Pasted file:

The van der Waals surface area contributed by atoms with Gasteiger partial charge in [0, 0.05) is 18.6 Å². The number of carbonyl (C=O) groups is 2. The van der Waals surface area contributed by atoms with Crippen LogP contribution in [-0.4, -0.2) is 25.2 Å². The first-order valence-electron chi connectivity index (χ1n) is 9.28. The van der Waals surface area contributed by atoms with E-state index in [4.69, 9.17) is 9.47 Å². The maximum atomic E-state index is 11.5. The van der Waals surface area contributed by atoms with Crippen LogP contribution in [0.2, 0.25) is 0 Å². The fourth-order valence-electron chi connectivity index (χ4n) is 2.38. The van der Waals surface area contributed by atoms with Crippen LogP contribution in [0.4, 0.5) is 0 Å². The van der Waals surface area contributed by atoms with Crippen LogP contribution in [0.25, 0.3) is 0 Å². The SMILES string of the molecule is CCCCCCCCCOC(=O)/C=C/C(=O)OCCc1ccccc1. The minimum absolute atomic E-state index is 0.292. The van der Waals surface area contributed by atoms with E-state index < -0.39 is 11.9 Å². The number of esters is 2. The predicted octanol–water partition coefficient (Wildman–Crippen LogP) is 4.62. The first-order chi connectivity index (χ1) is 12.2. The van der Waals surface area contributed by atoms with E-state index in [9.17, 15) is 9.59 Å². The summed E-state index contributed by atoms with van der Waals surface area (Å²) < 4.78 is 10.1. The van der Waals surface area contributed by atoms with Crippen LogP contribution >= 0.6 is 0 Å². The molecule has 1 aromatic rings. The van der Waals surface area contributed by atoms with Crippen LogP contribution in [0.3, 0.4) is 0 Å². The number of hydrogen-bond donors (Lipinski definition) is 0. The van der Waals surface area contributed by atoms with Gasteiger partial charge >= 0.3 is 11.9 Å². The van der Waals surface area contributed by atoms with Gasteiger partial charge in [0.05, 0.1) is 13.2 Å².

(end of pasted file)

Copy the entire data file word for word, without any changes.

The van der Waals surface area contributed by atoms with Gasteiger partial charge in [0, 0.05) is 18.6 Å². The number of carbonyl (C=O) groups is 2. The van der Waals surface area contributed by atoms with Crippen LogP contribution in [-0.4, -0.2) is 25.2 Å². The first-order valence-electron chi connectivity index (χ1n) is 9.28. The van der Waals surface area contributed by atoms with E-state index in [4.69, 9.17) is 9.47 Å². The maximum atomic E-state index is 11.5. The van der Waals surface area contributed by atoms with Crippen LogP contribution in [0.2, 0.25) is 0 Å². The fourth-order valence-electron chi connectivity index (χ4n) is 2.38. The van der Waals surface area contributed by atoms with Crippen LogP contribution in [0.4, 0.5) is 0 Å². The van der Waals surface area contributed by atoms with Crippen LogP contribution in [0.25, 0.3) is 0 Å². The SMILES string of the molecule is CCCCCCCCCOC(=O)/C=C/C(=O)OCCc1ccccc1. The minimum absolute atomic E-state index is 0.292. The van der Waals surface area contributed by atoms with E-state index < -0.39 is 11.9 Å². The number of esters is 2. The predicted octanol–water partition coefficient (Wildman–Crippen LogP) is 4.62. The first-order chi connectivity index (χ1) is 12.2. The van der Waals surface area contributed by atoms with E-state index in [9.17, 15) is 9.59 Å². The summed E-state index contributed by atoms with van der Waals surface area (Å²) < 4.78 is 10.1. The van der Waals surface area contributed by atoms with Crippen LogP contribution >= 0.6 is 0 Å². The molecule has 1 aromatic rings. The van der Waals surface area contributed by atoms with Crippen LogP contribution in [0.3, 0.4) is 0 Å². The number of hydrogen-bond donors (Lipinski definition) is 0. The van der Waals surface area contributed by atoms with Gasteiger partial charge >= 0.3 is 11.9 Å². The van der Waals surface area contributed by atoms with Gasteiger partial charge in [0.05, 0.1) is 13.2 Å².